Danielle Dutton is the author of SPRAWL (Wave Books, 2018), Margaret the First, and Attempts at a Life. Her writing has also appeared or is forthcoming in The Paris Review, Harper's, The White Review, Fence, BOMB, and others. She is on the faculty of the writing program at Washington University in St. Louis and is co-founder and editor of the feminist press Dorothy, a publishing project.
(photo credit: Bill Adams)
SPRAWL reads as if Gertrude Stein channeled Alice B. Toklas writing an Arcades Project set in contemporary suburbia.
Borrowing techniques from both fiction, poetry, and visual art (particularly photography), the book not only infuses each object . . . with a Vermeeresque glow but arranges it into part of a verbal still life. The result? A fresh take on suburbia, one of reverence and skepticism. The beauty of SPRAWL resides in its fierce, careful composition, which changes the ordinary into the wonderful and odd. SPRAWL in fact does not sprawl at all; rather, it radiates with control and fresh, strange reflection.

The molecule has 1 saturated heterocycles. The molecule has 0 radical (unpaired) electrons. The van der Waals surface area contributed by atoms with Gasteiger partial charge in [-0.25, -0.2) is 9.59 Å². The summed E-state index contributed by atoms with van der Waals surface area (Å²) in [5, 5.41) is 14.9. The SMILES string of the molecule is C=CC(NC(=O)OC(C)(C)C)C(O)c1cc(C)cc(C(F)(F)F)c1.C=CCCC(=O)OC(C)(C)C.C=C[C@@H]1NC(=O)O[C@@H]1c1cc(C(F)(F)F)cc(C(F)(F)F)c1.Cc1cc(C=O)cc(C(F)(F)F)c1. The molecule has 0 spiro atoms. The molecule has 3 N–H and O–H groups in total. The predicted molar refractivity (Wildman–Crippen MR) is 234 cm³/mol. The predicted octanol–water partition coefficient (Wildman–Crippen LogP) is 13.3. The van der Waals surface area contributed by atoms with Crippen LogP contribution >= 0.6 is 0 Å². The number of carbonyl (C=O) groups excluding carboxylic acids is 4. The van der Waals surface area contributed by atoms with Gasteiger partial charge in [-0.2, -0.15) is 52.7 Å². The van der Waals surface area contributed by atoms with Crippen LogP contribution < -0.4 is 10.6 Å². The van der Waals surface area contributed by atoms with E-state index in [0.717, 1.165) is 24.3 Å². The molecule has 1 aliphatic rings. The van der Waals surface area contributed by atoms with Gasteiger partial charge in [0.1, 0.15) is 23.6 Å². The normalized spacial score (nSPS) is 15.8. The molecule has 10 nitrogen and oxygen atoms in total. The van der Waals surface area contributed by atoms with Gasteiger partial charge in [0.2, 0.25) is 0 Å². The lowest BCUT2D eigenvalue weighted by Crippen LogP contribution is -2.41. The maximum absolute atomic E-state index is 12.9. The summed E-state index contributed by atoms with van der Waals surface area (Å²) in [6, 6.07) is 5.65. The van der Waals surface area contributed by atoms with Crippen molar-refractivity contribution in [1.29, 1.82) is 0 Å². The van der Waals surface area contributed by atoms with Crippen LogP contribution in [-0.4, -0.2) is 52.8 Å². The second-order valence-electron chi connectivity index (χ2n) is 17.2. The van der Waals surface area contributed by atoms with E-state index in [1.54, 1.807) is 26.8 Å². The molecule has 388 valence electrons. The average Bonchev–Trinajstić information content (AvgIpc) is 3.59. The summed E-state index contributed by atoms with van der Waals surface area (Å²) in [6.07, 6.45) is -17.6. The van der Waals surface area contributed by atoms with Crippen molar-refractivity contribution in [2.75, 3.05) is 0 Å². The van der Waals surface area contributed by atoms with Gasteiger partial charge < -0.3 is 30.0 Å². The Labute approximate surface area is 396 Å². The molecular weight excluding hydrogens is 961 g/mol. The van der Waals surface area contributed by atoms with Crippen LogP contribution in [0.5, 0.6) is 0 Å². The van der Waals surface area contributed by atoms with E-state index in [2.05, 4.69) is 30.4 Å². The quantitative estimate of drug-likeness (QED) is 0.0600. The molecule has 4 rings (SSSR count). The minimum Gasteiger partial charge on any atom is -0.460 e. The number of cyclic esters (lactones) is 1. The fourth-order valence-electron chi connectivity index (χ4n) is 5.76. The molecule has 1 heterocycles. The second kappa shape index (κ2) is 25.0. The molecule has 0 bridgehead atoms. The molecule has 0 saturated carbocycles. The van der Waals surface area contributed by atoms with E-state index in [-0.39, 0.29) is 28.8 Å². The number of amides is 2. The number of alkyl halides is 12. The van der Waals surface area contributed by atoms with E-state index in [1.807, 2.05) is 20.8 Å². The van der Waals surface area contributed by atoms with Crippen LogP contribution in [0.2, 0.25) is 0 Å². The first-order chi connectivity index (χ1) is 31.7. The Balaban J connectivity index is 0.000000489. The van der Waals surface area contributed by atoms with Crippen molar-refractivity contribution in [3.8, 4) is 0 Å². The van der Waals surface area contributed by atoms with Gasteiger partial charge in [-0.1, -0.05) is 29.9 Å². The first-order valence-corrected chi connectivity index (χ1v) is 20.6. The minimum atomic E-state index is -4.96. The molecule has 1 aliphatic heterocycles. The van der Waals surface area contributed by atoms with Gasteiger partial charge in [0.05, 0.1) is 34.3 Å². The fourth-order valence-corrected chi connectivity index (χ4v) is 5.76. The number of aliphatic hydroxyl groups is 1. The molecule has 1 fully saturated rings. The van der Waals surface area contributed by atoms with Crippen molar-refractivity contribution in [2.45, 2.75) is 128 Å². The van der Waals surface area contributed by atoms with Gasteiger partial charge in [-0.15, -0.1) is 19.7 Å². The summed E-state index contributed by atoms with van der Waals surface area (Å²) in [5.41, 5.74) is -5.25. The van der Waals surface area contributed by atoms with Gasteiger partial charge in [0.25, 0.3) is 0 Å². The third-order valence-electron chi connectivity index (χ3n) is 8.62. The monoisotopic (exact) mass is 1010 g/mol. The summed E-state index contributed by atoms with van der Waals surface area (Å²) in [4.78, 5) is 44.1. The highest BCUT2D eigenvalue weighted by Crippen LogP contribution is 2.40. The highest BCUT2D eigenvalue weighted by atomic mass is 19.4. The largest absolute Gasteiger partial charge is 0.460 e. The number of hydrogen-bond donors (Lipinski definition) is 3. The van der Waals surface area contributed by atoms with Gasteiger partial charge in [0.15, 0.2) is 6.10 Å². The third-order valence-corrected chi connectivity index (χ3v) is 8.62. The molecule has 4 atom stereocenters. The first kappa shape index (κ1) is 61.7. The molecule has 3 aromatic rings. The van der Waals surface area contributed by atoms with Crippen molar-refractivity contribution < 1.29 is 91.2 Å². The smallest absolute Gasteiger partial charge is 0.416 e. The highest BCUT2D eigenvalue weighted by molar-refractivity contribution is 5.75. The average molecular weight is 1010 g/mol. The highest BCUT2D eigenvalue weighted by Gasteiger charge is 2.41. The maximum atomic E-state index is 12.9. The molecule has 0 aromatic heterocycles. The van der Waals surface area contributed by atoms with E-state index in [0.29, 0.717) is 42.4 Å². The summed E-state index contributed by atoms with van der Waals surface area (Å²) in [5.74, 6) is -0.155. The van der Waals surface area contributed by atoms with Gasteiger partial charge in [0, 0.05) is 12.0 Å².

In the long line of novels about the vapidity of suburbia, Dutton has a narrator who may be one of the most likable. Aloof and hilarious, she dissects their lives with the casualness of a cynical scientist.
Reviews of books by Danielle Dutton
- Music and Literature, with John Vincler